United States: Venue In ANDA Cases: The Effect Of The Heartland Decision On The Plaintiff's Choice Of Forum

On May 22, 2017, the Supreme Court issued its decision in T.C. Heartland LLC v. Kraft Foods Group Brands LLC, U.S., No. 16-341, 5/22/17 (slip op.). The dispute arose when Kraft, a Delaware corporation, sued Heartland, an Indiana corporation whose only connection with Delaware was sales of its product, in the U.S. District Court for the District of Delaware. Heartland moved to dismiss or transfer, arguing that venue in Delaware was improper. The statute governing venue in patent infringement cases, 28 U.S.C. § 1400(b), states: "Any civil action for patent infringement may be brought in the judicial district where the defendant resides, or where the defendant has committed acts of infringement and has a regular and established place of business." The district court denied the motion, and the Federal Circuit denied Heartland's petition for a writ of mandamus, relying on its 1990 decision in VE Holding Corp. v. Johnson Gas Appliance Co., 917 F.2d 1574 (Fed. Cir. 1990) that § 1400(b) is subject to the general venue provisions that define "residence" for venue purposes as any district that can exercise personal jurisdiction over the defendant. Heartland petitioned the Supreme Court for a writ of certiorari, arguing that the Federal Circuit's reliance on VE Holding was misplaced.

The Supreme Court, agreeing with Heartland, unanimously upended over 35 years of venue jurisprudence and held that a domestic corporation "resides" only in its state of incorporation for purposes of the patent venue statute. The Court agreed with Heartland that the Federal Circuit had improperly ignored a 1957 Supreme Court precedent, Fourco Glass Co. v. Transmirra Products Corp., 353 U.S. 222 (1957) that had held that the patent venue statute should not be read in light of the other venue provisions, but instead was a stand-alone statute that consistently referred only to the state of incorporation from its inception.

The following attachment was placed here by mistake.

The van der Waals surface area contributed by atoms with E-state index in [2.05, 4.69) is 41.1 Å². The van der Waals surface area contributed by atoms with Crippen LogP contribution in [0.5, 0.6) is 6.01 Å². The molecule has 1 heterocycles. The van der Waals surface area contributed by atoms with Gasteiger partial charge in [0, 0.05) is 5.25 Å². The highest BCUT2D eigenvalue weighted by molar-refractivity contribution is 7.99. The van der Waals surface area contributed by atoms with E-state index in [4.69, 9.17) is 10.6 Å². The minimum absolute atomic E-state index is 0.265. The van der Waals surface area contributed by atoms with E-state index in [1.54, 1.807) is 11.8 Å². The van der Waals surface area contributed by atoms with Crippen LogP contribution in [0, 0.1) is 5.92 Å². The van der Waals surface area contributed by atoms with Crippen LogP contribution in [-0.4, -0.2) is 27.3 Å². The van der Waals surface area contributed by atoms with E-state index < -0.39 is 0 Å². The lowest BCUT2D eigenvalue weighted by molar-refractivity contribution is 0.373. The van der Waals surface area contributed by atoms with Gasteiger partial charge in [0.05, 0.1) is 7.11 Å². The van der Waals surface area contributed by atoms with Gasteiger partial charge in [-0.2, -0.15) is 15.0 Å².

The Heartland decision has been widely touted as a game-changing decision, and it is a fair bet that it will affect where Abbreviated New Drug Application (ANDA) litigations will be brought. To understand the impact of Heartland, however, requires an understanding of interplay between venue and personal jurisdiction in ANDA litigations. In 2014, the Supreme Court clarified in Daimler that general personal jurisdiction can be exercised over a defendant where it is "at home," which typically would be its state of incorporation or principal place of business. Daimler AG v. Bauman, et al., 134 S. Ct. 746 (2014). Apparently recognizing the difficulty this standard created for plaintiffs in ANDA litigations, the Federal Circuit more recently held in Acorda Therapeutics Inc. v. Mylan Pharms. Inc., 817 F.3d 755 (Fed. Cir. 2016), that specific personal jurisdiction in ANDA cases can be based on the filing of an ANDA coupled with the ANDA filer's intent to market its proposed drugs in the forum. Because the Federal Circuit had determined in VE Holding that venue was coextensive with personal jurisdiction, the Acorda decision subjected ANDA filers to suit under the Hatch-Waxman Act in any state in the country.